I used to linger over these things more, but I just said, “To all, a good night,” and finished the work.
The touch of Comfort makes you feel at peace, and the blade of Joy reminds you of your happiest moment, so he didn’t die hard. Sometimes I wish I had more of a cruel, sadistic streak—that I could take pleasure in hurting those who hurt others, because it would make the job easier. But then, if that were the case, my name might show up on the naughty list, and I don’t know what I’ll do if that happens. I hope I never find out.
I went out to the sleigh. Rudy wasn’t back yet. Ruprecht was sitting on a pile of sacks, smoking a pipe. His hands were dirty and he smelled more like mud than ashes. “What are you doing here?” I asked.
I didn’t ask how. The companions have their talents, too.
“I took my shovel and did some digging, out back,” he said. “I found some… things.”
“I bet,” I said.
Ruprecht’s pipe glowed, but his face was in shadow. “We knew what you were doing, more or less, but coming down here, seeing it in person, knowing what you stopped tonight… it’s different. It’s restored my faith. This new story suits you, and it’s one you made up yourself. Do you think you could find a use for an old farmhand like me in your new line of work?”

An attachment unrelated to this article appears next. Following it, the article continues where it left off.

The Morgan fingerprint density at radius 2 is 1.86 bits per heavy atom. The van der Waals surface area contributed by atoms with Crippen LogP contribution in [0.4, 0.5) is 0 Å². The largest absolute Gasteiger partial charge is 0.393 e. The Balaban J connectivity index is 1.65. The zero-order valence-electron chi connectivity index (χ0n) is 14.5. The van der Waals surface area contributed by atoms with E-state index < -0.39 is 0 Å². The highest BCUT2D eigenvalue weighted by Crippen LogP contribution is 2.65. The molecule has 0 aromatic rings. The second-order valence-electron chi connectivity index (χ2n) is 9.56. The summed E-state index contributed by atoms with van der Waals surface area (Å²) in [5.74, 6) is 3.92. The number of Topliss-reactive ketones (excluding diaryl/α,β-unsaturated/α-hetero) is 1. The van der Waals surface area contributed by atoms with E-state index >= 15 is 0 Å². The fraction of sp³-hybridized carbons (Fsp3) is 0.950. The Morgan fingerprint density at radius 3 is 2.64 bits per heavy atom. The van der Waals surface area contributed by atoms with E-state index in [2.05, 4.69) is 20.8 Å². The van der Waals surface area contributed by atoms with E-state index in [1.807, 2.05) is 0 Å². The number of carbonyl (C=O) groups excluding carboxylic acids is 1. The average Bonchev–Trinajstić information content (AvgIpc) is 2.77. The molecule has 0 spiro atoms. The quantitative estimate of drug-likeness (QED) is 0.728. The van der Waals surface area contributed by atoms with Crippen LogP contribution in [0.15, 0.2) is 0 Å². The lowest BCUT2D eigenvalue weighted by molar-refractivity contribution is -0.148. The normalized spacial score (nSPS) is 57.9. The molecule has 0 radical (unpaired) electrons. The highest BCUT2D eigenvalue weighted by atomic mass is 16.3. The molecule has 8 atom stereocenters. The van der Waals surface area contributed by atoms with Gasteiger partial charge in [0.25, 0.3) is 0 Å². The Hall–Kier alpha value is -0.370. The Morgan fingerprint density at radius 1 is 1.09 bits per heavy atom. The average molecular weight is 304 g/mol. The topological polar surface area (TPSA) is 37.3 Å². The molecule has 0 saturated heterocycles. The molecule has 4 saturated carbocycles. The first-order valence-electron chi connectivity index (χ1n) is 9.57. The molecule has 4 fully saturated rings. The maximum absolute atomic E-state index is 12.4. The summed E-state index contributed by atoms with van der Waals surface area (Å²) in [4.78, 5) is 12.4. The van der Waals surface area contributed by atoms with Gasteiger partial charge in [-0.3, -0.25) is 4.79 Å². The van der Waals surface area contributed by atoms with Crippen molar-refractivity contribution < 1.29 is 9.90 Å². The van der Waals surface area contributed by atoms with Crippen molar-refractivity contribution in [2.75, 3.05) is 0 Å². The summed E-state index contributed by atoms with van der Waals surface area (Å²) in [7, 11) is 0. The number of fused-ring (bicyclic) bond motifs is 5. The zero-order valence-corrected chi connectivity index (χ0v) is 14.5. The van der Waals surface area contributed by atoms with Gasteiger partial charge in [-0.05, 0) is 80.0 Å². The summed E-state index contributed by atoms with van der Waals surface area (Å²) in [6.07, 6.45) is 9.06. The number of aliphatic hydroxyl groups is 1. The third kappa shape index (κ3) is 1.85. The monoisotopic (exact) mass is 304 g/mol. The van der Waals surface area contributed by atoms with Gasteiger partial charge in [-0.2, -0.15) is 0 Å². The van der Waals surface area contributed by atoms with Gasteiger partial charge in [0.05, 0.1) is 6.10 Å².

I was tempted, but I shook my head. “This isn’t hitting mischievous children with a bag of ashes or giving them rocks and sticks when they expect candy. It’s….” I sighed. “I don’t want you to become what I’ve had to become.”
Ruprecht was silent for a long time. “You’re still looking out for everyone else, aren’t you, Nick?” I didn’t correct him this time. “Sailors, merchants, pawnbrokers, ladies of the evening, archers, children, brewers, former thieves. Me.”
I said nothing. It was true. That thing about old habits again.
“I’ll go back north,” Ruprecht said. “Get your ex off your back. Tell the others you’re doing important work. We’ll keep handling… the other half of the job. I’ll practice my jolly laugh.” He nodded, solemn like always, and walked off into the dark.
I sat there for a while, and then Rudy came back with most of an alligator stuck on her antlers. Once we got that cleaned off, we took to the skies and flew south. There was still dark left, after all, and my naughty list is long.
It’s getting shorter every day, though.